Anatomy of a Java Decompiler

A decompiler, simply put, attempts to reverse the transformation of source code to object code. But there are many interesting complexities—Java source code is structured; bytecode certainly isn’t. Moreover, the transformation isn’t one-to-one: two different Java programs may yield identical bytecode. We need to apply heuristics in order to get a reasonable approximation of the original source.

(A Tiny) Bytecode Refresher

In order to understand how a decompiler works, it’s necessary to understand the basics of byte code. If you’re already familiar with byte code, feel free to skip ahead to the next section.

The JVM is a stack-based machine (as opposed to a register-based machine), meaning instructions operate on an evaluation stack. Operands may be popped off the stack, various operations performed, and the results pushed back onto the stack for further evaluation. Consider the following method:

public static int plus(int a, int b) {
    int c = a + b;
    return c;
}

Note: All byte code shown in this article is output from javap, e.g., javap -c -p MyClass.

public static int plus(int, int);
 Code:
  stack=2, locals=3, arguments=2
   0: iload_0    // load ‘x’ from slot 0, push onto stack
   1: iload_1    // load ‘y’ from slot 1, push onto stack
   2: iadd       // pop 2 integers, add them together, and push the result
   3: istore_2   // pop the result, store as ‘sum’ in slot 2
   4: iload_2    // load ‘sum’ from slot 2, push onto stack
   5: ireturn    // return the integer at the top of the stack

(Comments added for clarity.)

A method’s local variables (including arguments to the method) are stored in what the JVM refers to as the local variable array. We’ll refer to a value (or reference) stored in location #x in the local variable array as `slot #x’ for brevity (see JVM Specification §3.6.1).

For instance methods, the value in slot #0 is always the this pointer. Then come the method arguments, from left to right, followed by any local variables declared within the method. In the example above, the method is static, so there is no this pointer; slot #0 holds parameter x, and slot #1 holds parameter y. The local variable sum resides in slot #2.

It’s interesting to note that each method has a max stack size and max local variable storage, both of which are determined at compile time.

One thing that’s immediately obvious from here, which you might not initially expect, is that the compiler made no attempt to optimise the code. In fact, javac almost never emits optimized bytecode. This has multiple benefits, including the ability to set breakpoints at most locations: if we were to eliminate the redundant load/store operations, we’d lose that capability. Thus, most of the heavy lifting is performed at runtime by a just-in-time (JIT) compiler.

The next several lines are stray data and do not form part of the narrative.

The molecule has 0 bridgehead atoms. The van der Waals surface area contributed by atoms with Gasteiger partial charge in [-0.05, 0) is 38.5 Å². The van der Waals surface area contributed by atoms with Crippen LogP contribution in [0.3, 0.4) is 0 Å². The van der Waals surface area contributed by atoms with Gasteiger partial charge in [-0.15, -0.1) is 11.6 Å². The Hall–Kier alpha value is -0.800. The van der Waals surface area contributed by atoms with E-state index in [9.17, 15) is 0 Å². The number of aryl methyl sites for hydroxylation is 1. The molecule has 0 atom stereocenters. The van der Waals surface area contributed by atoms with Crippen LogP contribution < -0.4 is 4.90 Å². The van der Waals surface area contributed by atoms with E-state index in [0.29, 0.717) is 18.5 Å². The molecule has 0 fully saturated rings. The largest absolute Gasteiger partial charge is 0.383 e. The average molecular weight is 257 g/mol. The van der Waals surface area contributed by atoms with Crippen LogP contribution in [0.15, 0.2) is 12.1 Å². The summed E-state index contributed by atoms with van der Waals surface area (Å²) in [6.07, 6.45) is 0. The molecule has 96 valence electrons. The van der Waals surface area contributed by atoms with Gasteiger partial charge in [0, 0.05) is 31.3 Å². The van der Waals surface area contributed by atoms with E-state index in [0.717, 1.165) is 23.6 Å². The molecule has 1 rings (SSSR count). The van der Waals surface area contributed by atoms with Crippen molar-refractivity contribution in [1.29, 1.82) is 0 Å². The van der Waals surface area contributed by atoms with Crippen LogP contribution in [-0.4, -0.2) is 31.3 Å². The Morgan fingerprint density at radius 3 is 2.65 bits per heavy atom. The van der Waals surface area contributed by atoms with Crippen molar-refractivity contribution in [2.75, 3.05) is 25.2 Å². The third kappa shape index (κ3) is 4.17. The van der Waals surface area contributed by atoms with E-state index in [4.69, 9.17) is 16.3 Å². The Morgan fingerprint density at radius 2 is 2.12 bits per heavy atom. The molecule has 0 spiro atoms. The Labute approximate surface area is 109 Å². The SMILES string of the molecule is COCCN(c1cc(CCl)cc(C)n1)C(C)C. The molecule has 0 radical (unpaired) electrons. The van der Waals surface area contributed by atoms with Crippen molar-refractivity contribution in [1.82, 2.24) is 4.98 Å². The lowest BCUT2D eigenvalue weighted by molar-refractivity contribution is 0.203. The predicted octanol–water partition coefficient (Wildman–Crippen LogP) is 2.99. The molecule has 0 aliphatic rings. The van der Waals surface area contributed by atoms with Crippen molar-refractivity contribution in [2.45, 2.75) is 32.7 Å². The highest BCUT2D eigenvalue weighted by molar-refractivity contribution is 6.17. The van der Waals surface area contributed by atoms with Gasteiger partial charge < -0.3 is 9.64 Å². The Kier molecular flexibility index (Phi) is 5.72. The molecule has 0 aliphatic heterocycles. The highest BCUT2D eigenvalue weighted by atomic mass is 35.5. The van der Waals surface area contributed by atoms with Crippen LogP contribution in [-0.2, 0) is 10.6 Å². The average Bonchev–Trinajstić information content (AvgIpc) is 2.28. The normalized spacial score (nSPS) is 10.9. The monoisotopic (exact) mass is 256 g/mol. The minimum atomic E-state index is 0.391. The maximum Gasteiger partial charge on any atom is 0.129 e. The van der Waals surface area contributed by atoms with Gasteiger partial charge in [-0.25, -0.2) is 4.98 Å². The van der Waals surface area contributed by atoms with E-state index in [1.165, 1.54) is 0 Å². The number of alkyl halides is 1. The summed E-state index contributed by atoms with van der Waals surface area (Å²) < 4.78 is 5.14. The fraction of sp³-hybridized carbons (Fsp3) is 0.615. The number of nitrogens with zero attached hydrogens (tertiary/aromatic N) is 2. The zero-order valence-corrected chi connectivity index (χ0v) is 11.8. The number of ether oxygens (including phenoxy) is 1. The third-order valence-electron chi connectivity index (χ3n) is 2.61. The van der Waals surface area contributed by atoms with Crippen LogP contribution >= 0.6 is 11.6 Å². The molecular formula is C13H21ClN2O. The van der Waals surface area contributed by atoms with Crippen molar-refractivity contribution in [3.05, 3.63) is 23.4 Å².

Decompiling

So, how can you take unstructured, stack-based byte code and translate it back into structured Java code? One of the first steps is usually to get rid of the operand stack, which we do by mapping stack values to variables and inserting the appropriate load and store operations.

A ‘stack variable’ is only assigned once, and consumed once. You might note that this will lead to a lot of redundant variables—more on this later! The decompiler may also reduce the byte code into an even simpler instruction set, but we won’t consider that here.

We’ll use the notation s0 (etc.) to represent stack variables, and v0 to represent true local variables referenced in the original byte code (and stored in slots).

BytecodeStack VariablesCopy Propagation
0
1
2
3
4
5
iload_0
iload_1
iadd
istore_2
iload_2
ireturn
s0 = v0
s1 = v1
s2 = s0 + s1
v2 = s2
s3 = v2
return s3
v2 = v0 + v1

return v2

We get from bytecode to variables by assigning identifiers to every value pushed or popped, e.g., iadd pops two operands to add and pushes the result.

We then apply a technique called copy propagation to eliminate some of the redundant variables. Copy propagation is a form of inlining in which references to variables are simply replaced with the assigned value, provided the transformation is valid.

What do we mean by “valid”? Well, there are some important restrictions. Consider the following:

0: s0 = v1
1: v1 = s4
2: v2 = s0 <-- s0 cannot be replaced with v1

Here, if we were to replace s0 with v0, the behavior would change, as the value of v0 changes after s0 is assigned, but before it is consumed. To avoid these complications, we only use copy propagation to inline variables that are assigned exactly once.

One way to enforce this might be to track all stores to non-stack variables, i.e., we know that v1 is assigned v10 at #0, and also v11 at #2. Since there is more than one assignment to v1, we cannot perform copy propagation.

Our original example, however, has no such complications, and we end up with a nice, concise result:

v2 = v0 + v1
return v2

Aside: Restoring Variable Names

If variables are reduced to slot references in the byte code, how then do we restore the original variable names? It’s possible we can’t. To improve the debugging experience, the byte code for each method may include a special section called the local variable table. For each variable in the original source, there exists an entry that specifys the name, the slot number, and the bytecode range for which the name applies. This table (and other useful metadata) can be included in the javap disassembly by including the -v option. For our plus() method above, the table looks like this:

Start  Length  Slot  Name   Signature
0      6       0     a      I
0      6       1     b      I
4      2       2     c      I

Here, we see that v2 refers to an integer variable originally named ‘c‘ at bytecode offsets #4-5.

For classes that have been compiled without local variable tables (or which had them stripped out by an obfuscator), we have to generate our own names. There are many strategies for doing this; a clever implementation might look at how a variable is used for hints on an appropriate name.

Stack Analysis